Even if the evidence points to quality being higher in the slow-maturing, larger beans grown in shaded agricultural systems, we still do not fully understand how or why this occurs. It is important to note that we are assuming that slower fruit growth results in a higher quality cup. There may be a lot of industry information out there, but this has yet to be documented scientifically in coffee. Many experiments link shade to taste. However, unless we understand the biochemistry of fruit ripening time and how this directly effects the chemical composition of coffee seeds and link this to repeatable and consistent taste improvements, it is impossible to say with certainty what is going on.
Disadvantages and Drawbacks of Shade
Unfortunately, we run into the intrinsic value of shade-grown coffee again here. What is it worth to us in consuming countries? What is it worth to coffee farmers at origin? In many situations, shade lowers coffee yield (Steiman et al. 2006; Vaast et al. 2006; Morais et al. 2006), and delays ripening (Muschler 2001; Vaast et al. 2006; Ricci et al. 2011). In some circumstances, trees have even been found to compete with coffee for resources, which may further reduce the yield of shade-grown coffee (Haggar and others 2011). Also, in a very wet year shade can promote the growth of moisture-loving fungi, which in extreme circumstances can lower production for years to come. Another important disadvantage of shade-growing coffee at origin is that this method of agroforestry can be more labor intensive. These issues are far more critical to coffee producers than consumers. This means that unless the coffee is very high quality, farmers may get less money per hectare of coffee farm. Both of these disadvantages lead to coffee producers receiving a lower profit for their product. Fortunately, some farms that use agroforestry can benefit from pricing incentives offered by certification programs.
It is important to note that certain research has documented higher yields (Somporn et al. 2012; Santos et al. 2012; Muschler 2001) or no change in yield (Romero-Alvarado et al. 2002; Muschler 2001; Ricci et al. 2011) under shade-growing conditions. The explanations behind these situations often include additional resources provided by shade trees, such as water conservation that proved advantageous during a particular year.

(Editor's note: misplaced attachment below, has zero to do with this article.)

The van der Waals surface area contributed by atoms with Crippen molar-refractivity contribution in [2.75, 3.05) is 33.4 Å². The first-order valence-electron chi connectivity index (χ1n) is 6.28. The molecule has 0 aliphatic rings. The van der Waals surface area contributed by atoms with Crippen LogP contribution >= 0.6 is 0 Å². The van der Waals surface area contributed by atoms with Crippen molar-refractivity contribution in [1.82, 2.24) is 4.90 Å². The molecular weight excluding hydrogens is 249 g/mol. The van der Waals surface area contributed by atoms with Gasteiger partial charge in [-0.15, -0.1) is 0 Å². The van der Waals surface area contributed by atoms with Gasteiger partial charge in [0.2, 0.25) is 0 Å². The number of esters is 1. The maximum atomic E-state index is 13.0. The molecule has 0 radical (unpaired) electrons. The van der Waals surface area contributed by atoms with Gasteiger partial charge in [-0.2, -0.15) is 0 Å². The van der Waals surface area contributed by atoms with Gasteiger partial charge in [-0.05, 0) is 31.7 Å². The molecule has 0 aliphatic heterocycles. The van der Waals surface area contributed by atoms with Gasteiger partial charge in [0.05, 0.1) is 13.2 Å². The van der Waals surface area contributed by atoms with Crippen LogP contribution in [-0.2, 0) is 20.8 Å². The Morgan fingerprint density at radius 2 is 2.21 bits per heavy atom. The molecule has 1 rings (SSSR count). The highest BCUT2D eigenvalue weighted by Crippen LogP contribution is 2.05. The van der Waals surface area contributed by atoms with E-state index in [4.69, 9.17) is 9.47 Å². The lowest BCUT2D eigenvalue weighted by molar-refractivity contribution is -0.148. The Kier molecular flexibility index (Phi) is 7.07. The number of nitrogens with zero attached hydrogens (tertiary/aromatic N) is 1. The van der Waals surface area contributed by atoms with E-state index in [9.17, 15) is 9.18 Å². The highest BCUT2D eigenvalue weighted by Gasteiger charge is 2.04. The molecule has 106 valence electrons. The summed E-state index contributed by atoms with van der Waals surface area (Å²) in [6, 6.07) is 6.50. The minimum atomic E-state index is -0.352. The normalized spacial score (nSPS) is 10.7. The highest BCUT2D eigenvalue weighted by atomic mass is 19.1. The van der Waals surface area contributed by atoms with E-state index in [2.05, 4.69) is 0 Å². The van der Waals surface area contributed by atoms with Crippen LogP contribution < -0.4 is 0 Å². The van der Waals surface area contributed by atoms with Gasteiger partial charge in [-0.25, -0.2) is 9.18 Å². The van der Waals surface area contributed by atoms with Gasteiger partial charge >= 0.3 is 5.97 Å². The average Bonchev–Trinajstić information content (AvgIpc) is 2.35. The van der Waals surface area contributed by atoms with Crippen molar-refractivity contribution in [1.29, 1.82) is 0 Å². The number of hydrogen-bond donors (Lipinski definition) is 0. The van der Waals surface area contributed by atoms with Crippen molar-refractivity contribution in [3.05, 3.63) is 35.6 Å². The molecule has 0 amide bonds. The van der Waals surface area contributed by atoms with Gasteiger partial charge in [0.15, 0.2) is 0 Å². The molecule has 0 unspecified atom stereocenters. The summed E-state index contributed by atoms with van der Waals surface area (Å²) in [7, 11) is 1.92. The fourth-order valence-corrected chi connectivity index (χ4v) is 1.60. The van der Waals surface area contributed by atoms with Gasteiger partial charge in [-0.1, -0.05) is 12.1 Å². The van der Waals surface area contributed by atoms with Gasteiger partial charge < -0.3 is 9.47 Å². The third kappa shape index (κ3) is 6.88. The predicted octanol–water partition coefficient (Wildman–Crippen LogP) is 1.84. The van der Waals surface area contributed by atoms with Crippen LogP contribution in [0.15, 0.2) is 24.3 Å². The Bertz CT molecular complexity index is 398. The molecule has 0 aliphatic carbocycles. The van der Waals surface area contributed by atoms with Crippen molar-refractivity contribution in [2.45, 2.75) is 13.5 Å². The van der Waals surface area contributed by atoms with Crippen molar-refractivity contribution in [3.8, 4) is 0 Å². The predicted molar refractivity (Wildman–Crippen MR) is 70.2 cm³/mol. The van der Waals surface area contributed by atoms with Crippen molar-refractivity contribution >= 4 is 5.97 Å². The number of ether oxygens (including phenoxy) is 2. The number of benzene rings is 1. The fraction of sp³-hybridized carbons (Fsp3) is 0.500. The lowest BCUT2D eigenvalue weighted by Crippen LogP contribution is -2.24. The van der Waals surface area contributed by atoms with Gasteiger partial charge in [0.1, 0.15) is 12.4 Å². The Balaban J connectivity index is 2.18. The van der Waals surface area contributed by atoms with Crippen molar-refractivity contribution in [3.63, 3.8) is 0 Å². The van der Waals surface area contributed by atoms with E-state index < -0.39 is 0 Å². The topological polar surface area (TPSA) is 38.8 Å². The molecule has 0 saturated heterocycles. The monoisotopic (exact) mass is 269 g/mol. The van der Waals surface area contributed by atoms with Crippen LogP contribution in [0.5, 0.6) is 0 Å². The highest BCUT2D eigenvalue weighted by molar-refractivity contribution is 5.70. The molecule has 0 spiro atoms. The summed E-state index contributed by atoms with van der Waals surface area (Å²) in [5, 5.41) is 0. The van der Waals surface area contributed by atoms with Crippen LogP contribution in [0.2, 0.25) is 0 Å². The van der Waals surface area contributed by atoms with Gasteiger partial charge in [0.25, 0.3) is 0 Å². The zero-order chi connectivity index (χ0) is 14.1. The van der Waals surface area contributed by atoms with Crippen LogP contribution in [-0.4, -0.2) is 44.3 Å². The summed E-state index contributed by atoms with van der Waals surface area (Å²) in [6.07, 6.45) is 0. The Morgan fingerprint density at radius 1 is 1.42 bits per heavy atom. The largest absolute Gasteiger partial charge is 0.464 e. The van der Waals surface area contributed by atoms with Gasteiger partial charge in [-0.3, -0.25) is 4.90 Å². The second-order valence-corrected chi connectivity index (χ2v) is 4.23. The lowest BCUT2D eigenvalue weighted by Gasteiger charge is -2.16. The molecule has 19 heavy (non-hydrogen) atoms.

Ultimately, shade-grown coffee must be assessed at a case-level basis to determine the system of shade-cropping as well as any environmental impacts, good or bad, that it has on the ecosystem. Coffee buyers will be most able to assess this in transparent relationship and direct-trade situations. Of course, this is easiest when they know their importer, exporter or farmer. In the end, it is up to the entire specialty coffee industry to make sure that the coffee we buy is sustainably grown. Certifications such as the Rainforest Alliance, Smithsonian Bird Friendly®, Utz, and Organics have been global contributors to agricultural sustainability through their certification programs, and are invaluable systems for providing coffee producers adequate incentives.
As of today, we have some evidence that shade can positively impact the cup quality of coffee. However, in producing situations it is very difficult for even the most experienced coffee buyer to differentiate how environmental variables influence a cup. In the future, it is a goal of World Coffee Research, supported by the SCAA, to develop a coffee cup quality evaluation method that is precise, rapid and cost-effective and is in harmony and accord with most of the coffee industry and consumer representatives. This will be a large step in the process of clearly linking quality factors with aspects of terroir, including shade.
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Emma Sage is the new SCAA Coffee Science Manager. Before moving into the coffee industry, she completed degrees in ecology and botany, and dabbled in the wine industry. She is excited to learn all there is to know about the science of coffee (and more importantly, to share it with you).